192
    See, e.g., Harff, supra note 51.
193
    See, e.g., EthioBlog, http://nazret.com (last visited Nov. 6, 2006).
194
     See RELIEF SOCIETY OF TIGRAY, WORKSHOP TO REVIEW THE FIRST D RAFT OF A SITUATIONAL ANALYSIS STUDY
ON CHILDREN IN TIGRAY REGION (2006). This and other Alternative Country Reports are available on the Child
Rights Information Network’s Alternative CRC Report database at http://www.crin.org/resources/find_altrep.asp.
195
    See International Covenant on Economic, Social and Cultural Rights [ICESCR] art. 2(2) adopted Dec. 16, 1966,
entered into force Jan. 3, 1976, G.A. Res. 2200A (XXI), U.N. Doc. A/6316 (1966).
196
    See generally CRC Comm., Written Replies by the Government of Ethiopia, supra note 176.
197
    P.T.W. Baxter, Towards Identifying some of the Moral Components of an Oromo National Identity, in ETHNICITY
AND THE STATE IN EASTERN A FRICA 51 (M.A. Mohamed Salih & John Markakis eds. 1998).
198
    KJETIL TRONVOLL, MINORITY RIGHTS GROUP INTERNATIONAL REPORT, ETHIOPIA: A N EW START 8 (2000).
199
    CHRIS ALBIN-LACKEY, HUMAN RIGHTS WATCH, SUPPRESSING DISSENT: HUMAN RIGHTS ABUSES AND POLITICAL
REPRESSION IN ETHIOPIA’ S OROMIA REGION 7 (2005).
200
    Under Haile Selassie, the most successful Oromo were those who chose to become assimilated into the Amhara
culture, even adopting Christian names. Keller, supra note 1, at 98.
201
    WORLD DIRECTORY OF MINORITIES 413 (Minority Rights Group International ed., 1997)
202
    ALBIN-LACKEY, supra note 199, at 7. In responses to a study on identity, Oromos were the most likely to feel
that the interests of ethnic groups trumped those of the Ethiopian society as a whole. The Oromo only had a slight
margin over some other groups, however (54%). Keller, supra note 1, at 124.
203
    ALBIN-LACKEY, supra note 199, at 7; TRONVOLL, supra note 198, at 8.
204
    Telephone Interview with Anonymous Political Scientist, supra note 52.
205
    Id.
206
    ALBIN-LACKEY, supra note 199, at 7.
207
    Id.
208
    Id.
209
    BARNES, supra note 70, at ¶ 5.2.1.
210
    ALBIN-LACKEY, supra note 199, at 1.
211
    Telephone Interview with Anonymous Aid Worker, supra note 110.
212
    Id.
213
    Id.
214
    INTERNAL DISPLACEMENT MONITORING CENTRE [IDMC], ETHIOPIA: GOVERNMENT RECOGNITION OF CONFLICT
IDPS CRUCIAL TO ADDRESSING THEIR PLIGHT 4 (2006) [hereinafter CONFLICT IDPS].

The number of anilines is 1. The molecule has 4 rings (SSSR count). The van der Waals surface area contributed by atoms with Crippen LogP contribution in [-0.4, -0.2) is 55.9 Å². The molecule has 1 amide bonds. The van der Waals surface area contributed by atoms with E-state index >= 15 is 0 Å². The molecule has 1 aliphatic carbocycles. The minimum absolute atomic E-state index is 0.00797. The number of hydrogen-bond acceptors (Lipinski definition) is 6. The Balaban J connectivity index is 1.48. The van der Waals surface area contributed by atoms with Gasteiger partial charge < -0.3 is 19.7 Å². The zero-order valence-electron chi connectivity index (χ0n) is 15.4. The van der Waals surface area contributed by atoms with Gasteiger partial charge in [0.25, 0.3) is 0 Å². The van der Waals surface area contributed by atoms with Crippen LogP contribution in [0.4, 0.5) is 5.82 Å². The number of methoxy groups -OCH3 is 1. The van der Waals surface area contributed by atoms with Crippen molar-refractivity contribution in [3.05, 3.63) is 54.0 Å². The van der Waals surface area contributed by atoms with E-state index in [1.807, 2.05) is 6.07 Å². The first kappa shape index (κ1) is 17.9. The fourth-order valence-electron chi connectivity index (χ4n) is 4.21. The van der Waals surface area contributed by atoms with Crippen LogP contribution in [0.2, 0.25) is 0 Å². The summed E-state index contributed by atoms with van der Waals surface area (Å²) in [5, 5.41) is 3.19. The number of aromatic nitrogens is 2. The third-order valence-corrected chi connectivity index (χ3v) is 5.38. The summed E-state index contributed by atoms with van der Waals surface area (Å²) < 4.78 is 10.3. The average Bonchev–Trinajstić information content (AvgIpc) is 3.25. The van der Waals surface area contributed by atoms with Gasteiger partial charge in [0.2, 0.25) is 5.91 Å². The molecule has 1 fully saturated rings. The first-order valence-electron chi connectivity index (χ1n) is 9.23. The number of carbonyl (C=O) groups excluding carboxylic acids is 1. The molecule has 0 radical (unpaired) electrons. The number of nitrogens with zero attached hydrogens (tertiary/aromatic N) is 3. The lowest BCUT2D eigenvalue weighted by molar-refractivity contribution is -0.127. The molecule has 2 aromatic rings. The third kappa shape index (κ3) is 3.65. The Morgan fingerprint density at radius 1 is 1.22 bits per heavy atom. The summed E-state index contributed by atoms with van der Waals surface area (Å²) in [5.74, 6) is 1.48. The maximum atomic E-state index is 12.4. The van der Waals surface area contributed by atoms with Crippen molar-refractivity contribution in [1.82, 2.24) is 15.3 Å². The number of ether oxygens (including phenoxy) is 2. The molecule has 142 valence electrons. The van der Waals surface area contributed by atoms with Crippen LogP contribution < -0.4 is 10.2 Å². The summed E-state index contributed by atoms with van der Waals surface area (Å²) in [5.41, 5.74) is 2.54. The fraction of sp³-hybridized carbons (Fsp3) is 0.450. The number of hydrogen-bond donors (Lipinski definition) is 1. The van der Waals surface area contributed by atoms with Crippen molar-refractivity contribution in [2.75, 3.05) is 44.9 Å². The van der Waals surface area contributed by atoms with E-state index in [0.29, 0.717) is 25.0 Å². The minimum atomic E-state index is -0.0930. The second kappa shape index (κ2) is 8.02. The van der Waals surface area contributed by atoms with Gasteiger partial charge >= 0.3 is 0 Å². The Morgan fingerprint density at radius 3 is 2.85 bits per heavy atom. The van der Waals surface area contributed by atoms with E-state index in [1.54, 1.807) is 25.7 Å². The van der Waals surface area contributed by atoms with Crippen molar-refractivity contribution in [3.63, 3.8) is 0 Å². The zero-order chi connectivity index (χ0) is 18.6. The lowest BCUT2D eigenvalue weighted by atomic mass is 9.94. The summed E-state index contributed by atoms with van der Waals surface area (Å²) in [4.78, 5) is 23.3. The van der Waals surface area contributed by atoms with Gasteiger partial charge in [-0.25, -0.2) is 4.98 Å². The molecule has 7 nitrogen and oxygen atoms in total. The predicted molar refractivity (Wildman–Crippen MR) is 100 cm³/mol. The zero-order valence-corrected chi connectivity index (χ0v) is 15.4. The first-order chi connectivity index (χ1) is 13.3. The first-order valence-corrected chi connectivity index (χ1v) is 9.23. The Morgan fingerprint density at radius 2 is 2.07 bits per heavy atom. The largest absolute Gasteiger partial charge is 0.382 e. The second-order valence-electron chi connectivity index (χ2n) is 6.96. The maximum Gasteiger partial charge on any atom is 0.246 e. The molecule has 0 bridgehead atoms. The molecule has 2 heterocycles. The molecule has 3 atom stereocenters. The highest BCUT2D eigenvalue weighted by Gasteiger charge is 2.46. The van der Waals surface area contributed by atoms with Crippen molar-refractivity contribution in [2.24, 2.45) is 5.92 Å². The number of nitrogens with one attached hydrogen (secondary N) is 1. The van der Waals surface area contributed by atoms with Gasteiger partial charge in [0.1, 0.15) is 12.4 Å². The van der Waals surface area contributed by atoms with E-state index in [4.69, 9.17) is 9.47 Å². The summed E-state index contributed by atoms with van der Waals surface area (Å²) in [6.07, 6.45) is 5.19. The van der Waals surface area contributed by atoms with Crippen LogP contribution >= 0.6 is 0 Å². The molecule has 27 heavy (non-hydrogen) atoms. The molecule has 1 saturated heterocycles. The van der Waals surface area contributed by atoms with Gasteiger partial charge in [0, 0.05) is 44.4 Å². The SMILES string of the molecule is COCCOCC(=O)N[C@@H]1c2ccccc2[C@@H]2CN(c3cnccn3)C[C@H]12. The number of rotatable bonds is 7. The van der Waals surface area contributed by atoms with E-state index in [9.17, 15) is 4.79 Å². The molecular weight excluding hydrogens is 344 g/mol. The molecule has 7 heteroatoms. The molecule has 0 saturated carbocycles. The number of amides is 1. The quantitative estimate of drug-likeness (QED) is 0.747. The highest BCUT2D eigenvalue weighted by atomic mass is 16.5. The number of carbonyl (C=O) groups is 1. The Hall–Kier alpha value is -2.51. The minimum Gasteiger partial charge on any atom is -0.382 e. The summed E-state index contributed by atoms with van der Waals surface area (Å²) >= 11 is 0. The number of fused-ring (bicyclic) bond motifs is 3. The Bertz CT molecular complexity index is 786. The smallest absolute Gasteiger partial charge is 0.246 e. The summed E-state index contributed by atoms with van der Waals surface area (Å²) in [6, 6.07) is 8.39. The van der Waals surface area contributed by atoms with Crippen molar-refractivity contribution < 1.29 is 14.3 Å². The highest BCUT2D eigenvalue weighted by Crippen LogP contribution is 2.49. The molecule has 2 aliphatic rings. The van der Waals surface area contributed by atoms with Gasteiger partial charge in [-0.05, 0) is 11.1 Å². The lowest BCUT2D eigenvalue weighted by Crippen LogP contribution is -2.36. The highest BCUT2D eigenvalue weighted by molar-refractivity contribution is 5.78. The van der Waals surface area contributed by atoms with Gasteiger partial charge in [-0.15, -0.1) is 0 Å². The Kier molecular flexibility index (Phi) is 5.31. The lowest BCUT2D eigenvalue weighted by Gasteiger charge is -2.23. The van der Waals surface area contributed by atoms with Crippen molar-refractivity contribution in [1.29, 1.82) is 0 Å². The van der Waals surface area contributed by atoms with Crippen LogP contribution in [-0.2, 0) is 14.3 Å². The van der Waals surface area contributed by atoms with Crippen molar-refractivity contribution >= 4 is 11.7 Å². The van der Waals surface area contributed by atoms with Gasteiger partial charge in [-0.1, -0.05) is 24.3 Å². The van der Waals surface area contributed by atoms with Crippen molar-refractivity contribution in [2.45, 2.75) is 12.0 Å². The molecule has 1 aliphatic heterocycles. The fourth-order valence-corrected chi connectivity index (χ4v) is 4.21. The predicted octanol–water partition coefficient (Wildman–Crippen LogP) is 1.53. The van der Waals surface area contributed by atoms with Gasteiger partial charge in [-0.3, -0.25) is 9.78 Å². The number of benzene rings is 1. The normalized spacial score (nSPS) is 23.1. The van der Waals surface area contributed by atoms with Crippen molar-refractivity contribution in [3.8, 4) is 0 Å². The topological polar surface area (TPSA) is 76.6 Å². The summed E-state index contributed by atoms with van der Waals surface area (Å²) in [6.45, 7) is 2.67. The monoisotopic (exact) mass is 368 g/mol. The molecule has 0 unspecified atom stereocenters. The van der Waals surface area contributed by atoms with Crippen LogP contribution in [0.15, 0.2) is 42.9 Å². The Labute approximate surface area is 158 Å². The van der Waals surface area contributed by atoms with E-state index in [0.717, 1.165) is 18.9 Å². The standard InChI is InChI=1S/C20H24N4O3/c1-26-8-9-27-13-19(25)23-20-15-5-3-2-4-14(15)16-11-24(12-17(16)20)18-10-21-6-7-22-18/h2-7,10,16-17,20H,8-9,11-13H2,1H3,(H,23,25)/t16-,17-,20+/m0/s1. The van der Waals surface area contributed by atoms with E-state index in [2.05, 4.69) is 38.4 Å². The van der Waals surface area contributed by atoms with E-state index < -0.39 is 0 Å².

215
    15 Killed in Ethiopia’s Sectarian Violence, SUDAN TRIBUNAL, Oct. 16, 2005,
http://www.sudantribune.com/imprimable.php3?id_article=18155 (last visited Oct. 17, 2006); Death Toll in
Ethiopia’s Sectarian Violence Reaches 15, REUTERS ALTERTNET, Oct. 15, 2006,
http://www.alertnet.org/printable.htm?URL=/thenews/newsdesk/L15437677.htm (last visited Oct. 17, 2006).
216
    Id.
217
    Tadesse Taye, a 73 year old businessman and resident of Addis Ababa, was arrested on May 27, 1993 for his
alleged membership in the OLF. U.N. Econ. & Soc. Council [ECOSOC], Comm’n on Hum. Rts., Civil and
Political Rights, Including the Question of Torture and Detention: Opinions Adopted by the Working Group on
Arbitrary Detention, Opinion No.4/2004: Ethiopia, ¶ 5, U.N. Doc. E/CN.4/2005/6/Add.1, (Nov. 19, 2004). Mr.
Taye has reportedly been detained without charge or trial since that time. Id. at ¶ 6.
218
    Id.
219
    Interview with Anonymous Aid Worker, supra note 110.
220
    BARNES, supra note 70, at ¶ 5.5.1.
221
    ALBIN-LACKEY, supra note 199, at 12.
222
    Id.
223
    Id. at 15.
224
    Id.
225
    Id. at 16-17.


                                                                                                                 53
226
    Id.
227
    BARNES, supra note 70, at ¶ 5.3.7.
228
    Id. at 5.2.1.
229
    ALBIN-LACKEY, supra note 199, at 24-25.
230
    Comm. on the Rights of the Child [CRC Comm.], Consideration of Reports Submitted by States Parties Under
Art. 44 of the Convention, Concluding Observations: Ethiopia, ¶ 79, U.N. Doc. CRC/C/ETH/CO/3 (Sept. 29, 2006)
[hereinafter Concluding Observations].
231
    ALBIN-LACKEY, supra note 199, at 27.
232
    Id. at 27-39.
233
    EHRCO, supra note 45, at 5. Hailu Worku, member of Oromo Federalist Democratic Movement, was allegedly
beaten by members of the armed forces on September 23, 2006; Gulilat Workineh, was beaten on October 7, 2005
by members of the armed forces for entreating people to vote for the CUD in the May 2005 elections; Jonse
Itichawas arrested by police for allegedly being a supporter of the CUD on November 11, 2005; Many others have
been arrested and detained without trial for their support of the Oromo Federalist Democratic Movement, Oromo
National Congress, OLF, and CUD. Id. at 5, 12-13.
234
    AMNESTY INTERNATIONAL, ETHIOPIA: PRISONERS OF CONSCIENCE ON TRIAL FOR TREASON: O PPOSITION PARTY
LEADERS, HUMAN RIGHTS DEFENDERS AND JOURNALISTS 13 (2006) [hereinafter P RISONERS OF CONSCIENCE].
235
    Amnesty International, Detention without charge/fear of torture or ill-treatment, (January 2006).
236
    AMNESTY INTERNATIONAL, ETHIOPIA: PRISONERS OF CONSCIENCE ON TRIAL FOR TREASON: O PPOSITION PARTY
LEADERS, HUMAN RIGHTS DEFENDERS AND JOURNALISTS 13 (2006).
237
    Id.
238
    Human Rights Watch, Hidden Crackdown, supra note 39.
239
    IDMC, CONFLICT IDPS supra note 214.
240
    See generally Oromia Online, http://www.oromia.org/genocide-1.htm (last visited Dec. 5, 2006).
241